It’s an El Nino year. So that’s supposed to mean a quiet Atlantic Hurricane Season, right? But as the tenth storm of 2015 threatens intensification, very heavy rains, and broadening wind fields as it’s expected to cloak itself in a frontal storm along a track a little south of Sandy — it appears a climate change — riled ocean and atmospheric system have failed to get the message.
Anyone looking at today’s ocean-atmospheric conditions and the Global Forecast System model run predictions probably couldn’t shake off the shivers as a number of chilling similarities to Superstorm Sandy began to show up in the five day outlook. The forecast is very, very uncertain. But it appears we might have a developing Superstorm-like Joaquin on our hands.
“There is going to be catastrophic flooding from North Carolina to Massachusetts, and this is going to disrupt the economy regardless of whether or not Hurricane Joaquin makes landfall.”
All Eyes on Joaquin As Climate Change Pattern Dominates North Atlantic
(GFS water vapor and wind forecast for October 2 shows a category 2-3 Jaoquine interacting with a powerful trough stretching down across the US East Coast. A trough extending all the way from Norway. Though not a polar trough like the one that interacted with Sandy, and though Joaquin’s characteristics aren’t as likely to go extra-tropical like Sandy, the broadening wind field, the potential left turn and the superstorm combining of trough and hurricane are potentially similar features. Image source: Earth Nullschool.)
A freakish ‘Storms of My Grandchildren‘ type cool pool dominates the northern Atlantic. The backed-up Gulf Stream off the US East Coast is super hot (1-6 degrees Celsius above average). A massive trough is digging in — telegraphing from Norway through Iceland on to Southern Greenland, extending yet southwest over Newfoundland and the Northeastern and Mid Atlantic US. Further south, a developing Hurricane Joaquin over the Bahamas is about to shake hands with this massive trough. Just south of Newfoundland, a blocking high pressure system appears ready to bar Joaquin’s passage to the north and east. Setting up the potential for Joaquin to embed in the trough, to develop a rapidly expanding wind field even as it strengthens, and to possibly make a sickening left turn into the US East Coast.
Sound familiar? If so, it’s because you heard a similar story back during late October of 2012.
Jaoquin Forecast — Very Stormy Five Days for US East Coast
Currently, Jaoquine is a strengthening category category 2 hurricane packing 105 mile per hour (updated) winds as it drifts toward the southwest near the eastern Bahamas. Over the next two days Jaoquin is expected to strengthen, possibly into a powerful major hurricane, even as it begins to track toward the north and west. This track will result in its interacting with the large trough mentioned above. Even if Jaoquine does not make landfall, its interaction with the trough is expected to dump substantial and torrential amounts of rainfall from North Carolina on through New England even as it drives a broad tropical storm force wind field and related storm surge onto shore.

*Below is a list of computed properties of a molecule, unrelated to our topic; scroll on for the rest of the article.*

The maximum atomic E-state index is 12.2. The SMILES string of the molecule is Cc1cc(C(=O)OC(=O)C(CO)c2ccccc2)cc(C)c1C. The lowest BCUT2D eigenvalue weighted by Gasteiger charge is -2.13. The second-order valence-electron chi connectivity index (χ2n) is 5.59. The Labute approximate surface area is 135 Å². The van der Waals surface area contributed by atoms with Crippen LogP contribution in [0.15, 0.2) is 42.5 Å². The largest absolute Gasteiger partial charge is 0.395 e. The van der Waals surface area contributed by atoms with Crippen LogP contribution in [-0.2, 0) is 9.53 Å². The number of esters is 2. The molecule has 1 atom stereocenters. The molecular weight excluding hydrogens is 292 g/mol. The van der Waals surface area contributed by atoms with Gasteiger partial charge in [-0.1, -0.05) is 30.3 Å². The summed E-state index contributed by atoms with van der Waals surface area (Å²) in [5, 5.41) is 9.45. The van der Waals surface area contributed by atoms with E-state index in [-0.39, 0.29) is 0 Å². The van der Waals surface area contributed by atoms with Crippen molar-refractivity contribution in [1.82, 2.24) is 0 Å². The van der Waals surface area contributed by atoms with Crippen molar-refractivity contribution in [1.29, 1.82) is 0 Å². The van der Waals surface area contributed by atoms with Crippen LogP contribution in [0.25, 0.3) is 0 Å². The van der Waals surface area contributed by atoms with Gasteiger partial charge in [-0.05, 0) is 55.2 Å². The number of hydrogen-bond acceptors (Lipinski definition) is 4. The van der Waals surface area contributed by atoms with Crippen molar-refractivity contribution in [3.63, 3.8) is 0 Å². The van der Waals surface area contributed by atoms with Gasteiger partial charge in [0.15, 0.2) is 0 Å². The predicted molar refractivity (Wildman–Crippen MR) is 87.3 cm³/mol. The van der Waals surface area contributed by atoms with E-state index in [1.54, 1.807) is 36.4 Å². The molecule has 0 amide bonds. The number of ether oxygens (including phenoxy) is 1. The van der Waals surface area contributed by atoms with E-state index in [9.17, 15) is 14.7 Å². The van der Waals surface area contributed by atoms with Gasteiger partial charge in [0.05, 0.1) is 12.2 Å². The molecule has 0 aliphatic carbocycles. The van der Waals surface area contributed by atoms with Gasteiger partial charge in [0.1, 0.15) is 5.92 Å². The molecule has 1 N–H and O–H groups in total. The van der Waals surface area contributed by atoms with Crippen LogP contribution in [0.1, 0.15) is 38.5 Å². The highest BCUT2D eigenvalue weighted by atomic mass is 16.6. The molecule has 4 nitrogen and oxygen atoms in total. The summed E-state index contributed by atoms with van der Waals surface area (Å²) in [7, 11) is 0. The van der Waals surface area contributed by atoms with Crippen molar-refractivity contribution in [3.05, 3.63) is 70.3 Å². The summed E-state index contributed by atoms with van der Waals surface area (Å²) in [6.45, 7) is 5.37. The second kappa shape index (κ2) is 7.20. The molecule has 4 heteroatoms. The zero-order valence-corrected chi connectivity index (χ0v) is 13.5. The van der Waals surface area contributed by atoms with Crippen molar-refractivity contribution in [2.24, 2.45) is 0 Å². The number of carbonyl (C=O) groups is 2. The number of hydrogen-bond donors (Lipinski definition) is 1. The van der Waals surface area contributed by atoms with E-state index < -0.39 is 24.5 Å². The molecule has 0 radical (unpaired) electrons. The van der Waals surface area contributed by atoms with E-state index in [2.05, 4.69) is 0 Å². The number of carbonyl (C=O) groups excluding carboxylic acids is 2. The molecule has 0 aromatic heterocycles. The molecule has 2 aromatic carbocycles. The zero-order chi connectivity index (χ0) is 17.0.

(NOAA five day rainfall forecast shows potential for significant related flooding for the Eastern Seaboard. Image source NOAA CPC.)
According to NOAA forecasts, 5 day rainfall totals are now expected to exceed 7 inches throughout large sections of North Carolina, Virginia, Delaware, New Jersey and Maryland with measures in excess of 5 inches expected from South Carolina all the way to Nantucket.
Joaquin’s wind field is also expected to expand as it interacts with both the trough and large circulation of the blocking high to the north and east. This broad wind field will bring at least strong nor-easter like conditions to the US East Coast. But the broad clockwise circulation off the blocking high also heightens risks that Joaquine will be shoved onshore even as it strengthens.
Current model runs bring a powerful category 1-3 Joaquine, packing a broad wind field with maximum strength from 90-115 mph, on shore near the North Carolina/Virginia border at around 2 PM Eastern Time on Sunday, October 4:
(The National Hurricane Center shows Joaquin following a course the brings it over the Outer Banks and up the Chesapeake Bay. A worst case track for many sections of the US East Coast. Image source: NHC.)
If such a forecast does play out, it’s bad news. Very very bad news. It would represent a potentially very severe category 1-3 storm embedded in a large wind field and an even larger rain shield. A storm bringing heavy rains for days and lashing the coast with gale force winds up to 24 hours in advance of landfall. Features that would greatly enhance storm surge and flooding impacts — which could be very far reaching. It’s a dangerous potential interaction between Joaquine, a persistently extensive trough stretching across the North Atlantic, and one of the new, heavyweight, blocking patterns that have become so prevalent in this age of human-forced warming. One that could again wrap a hurricane in a, this time very wet, nor’easter.
Like Sandy, it would also serve as a herald for the oncoming new, more intense climate-change driven storms of our present age. Storms that have greater north-south energy exchanges. Storms that may be more more likely to form embedded or hybridized systems and storms that tap both the higher potential pressure and temperature differentials as well as an atmosphere that is more heavily laden with moisture.
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NOAA Five Day Rainfall Estimates (Frequently Updated)